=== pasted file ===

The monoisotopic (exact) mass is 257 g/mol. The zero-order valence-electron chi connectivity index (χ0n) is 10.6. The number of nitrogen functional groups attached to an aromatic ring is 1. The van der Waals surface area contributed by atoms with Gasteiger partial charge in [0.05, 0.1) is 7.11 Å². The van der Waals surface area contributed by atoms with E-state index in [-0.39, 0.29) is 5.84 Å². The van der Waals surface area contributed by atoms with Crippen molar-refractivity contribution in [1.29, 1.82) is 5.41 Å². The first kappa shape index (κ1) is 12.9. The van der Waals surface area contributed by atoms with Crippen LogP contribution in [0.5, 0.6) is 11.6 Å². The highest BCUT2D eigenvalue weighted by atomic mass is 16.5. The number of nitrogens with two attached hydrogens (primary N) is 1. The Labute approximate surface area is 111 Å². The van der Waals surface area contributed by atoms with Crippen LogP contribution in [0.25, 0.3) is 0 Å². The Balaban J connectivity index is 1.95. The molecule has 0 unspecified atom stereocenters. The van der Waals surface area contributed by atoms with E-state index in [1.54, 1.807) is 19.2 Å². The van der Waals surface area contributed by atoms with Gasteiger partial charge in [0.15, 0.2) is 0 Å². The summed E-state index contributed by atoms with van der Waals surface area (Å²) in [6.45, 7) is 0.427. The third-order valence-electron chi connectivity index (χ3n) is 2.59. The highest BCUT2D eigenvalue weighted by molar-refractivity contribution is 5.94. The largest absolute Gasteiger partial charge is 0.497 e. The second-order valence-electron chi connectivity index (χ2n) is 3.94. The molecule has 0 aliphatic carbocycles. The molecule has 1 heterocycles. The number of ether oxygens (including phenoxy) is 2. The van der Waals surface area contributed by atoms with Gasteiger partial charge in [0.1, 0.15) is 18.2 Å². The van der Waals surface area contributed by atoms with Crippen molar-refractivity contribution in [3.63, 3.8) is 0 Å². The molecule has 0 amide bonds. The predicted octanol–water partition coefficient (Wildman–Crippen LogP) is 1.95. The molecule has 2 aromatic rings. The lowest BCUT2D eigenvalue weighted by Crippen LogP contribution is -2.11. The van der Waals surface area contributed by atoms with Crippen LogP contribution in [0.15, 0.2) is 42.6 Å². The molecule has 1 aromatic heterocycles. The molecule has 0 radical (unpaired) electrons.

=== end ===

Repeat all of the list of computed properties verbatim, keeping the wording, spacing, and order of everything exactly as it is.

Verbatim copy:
The monoisotopic (exact) mass is 257 g/mol. The zero-order valence-electron chi connectivity index (χ0n) is 10.6. The number of nitrogen functional groups attached to an aromatic ring is 1. The van der Waals surface area contributed by atoms with Gasteiger partial charge in [0.05, 0.1) is 7.11 Å². The van der Waals surface area contributed by atoms with E-state index in [-0.39, 0.29) is 5.84 Å². The van der Waals surface area contributed by atoms with Crippen molar-refractivity contribution in [1.29, 1.82) is 5.41 Å². The first kappa shape index (κ1) is 12.9. The van der Waals surface area contributed by atoms with Crippen LogP contribution in [0.5, 0.6) is 11.6 Å². The highest BCUT2D eigenvalue weighted by atomic mass is 16.5. The number of nitrogens with two attached hydrogens (primary N) is 1. The Labute approximate surface area is 111 Å². The van der Waals surface area contributed by atoms with Crippen LogP contribution in [0.25, 0.3) is 0 Å². The Balaban J connectivity index is 1.95. The molecule has 0 unspecified atom stereocenters. The van der Waals surface area contributed by atoms with E-state index in [1.54, 1.807) is 19.2 Å². The van der Waals surface area contributed by atoms with Gasteiger partial charge in [0.15, 0.2) is 0 Å². The summed E-state index contributed by atoms with van der Waals surface area (Å²) in [6.45, 7) is 0.427. The third-order valence-electron chi connectivity index (χ3n) is 2.59. The highest BCUT2D eigenvalue weighted by molar-refractivity contribution is 5.94. The largest absolute Gasteiger partial charge is 0.497 e. The second-order valence-electron chi connectivity index (χ2n) is 3.94. The molecule has 0 aliphatic carbocycles. The molecule has 1 heterocycles. The number of ether oxygens (including phenoxy) is 2. The van der Waals surface area contributed by atoms with Gasteiger partial charge in [0.1, 0.15) is 18.2 Å². The van der Waals surface area contributed by atoms with Crippen molar-refractivity contribution in [3.63, 3.8) is 0 Å². The molecule has 0 amide bonds. The predicted octanol–water partition coefficient (Wildman–Crippen LogP) is 1.95. The molecule has 2 aromatic rings. The lowest BCUT2D eigenvalue weighted by Crippen LogP contribution is -2.11. The van der Waals surface area contributed by atoms with Crippen LogP contribution in [0.15, 0.2) is 42.6 Å². The molecule has 1 aromatic heterocycles. The molecule has 0 radical (unpaired) electrons.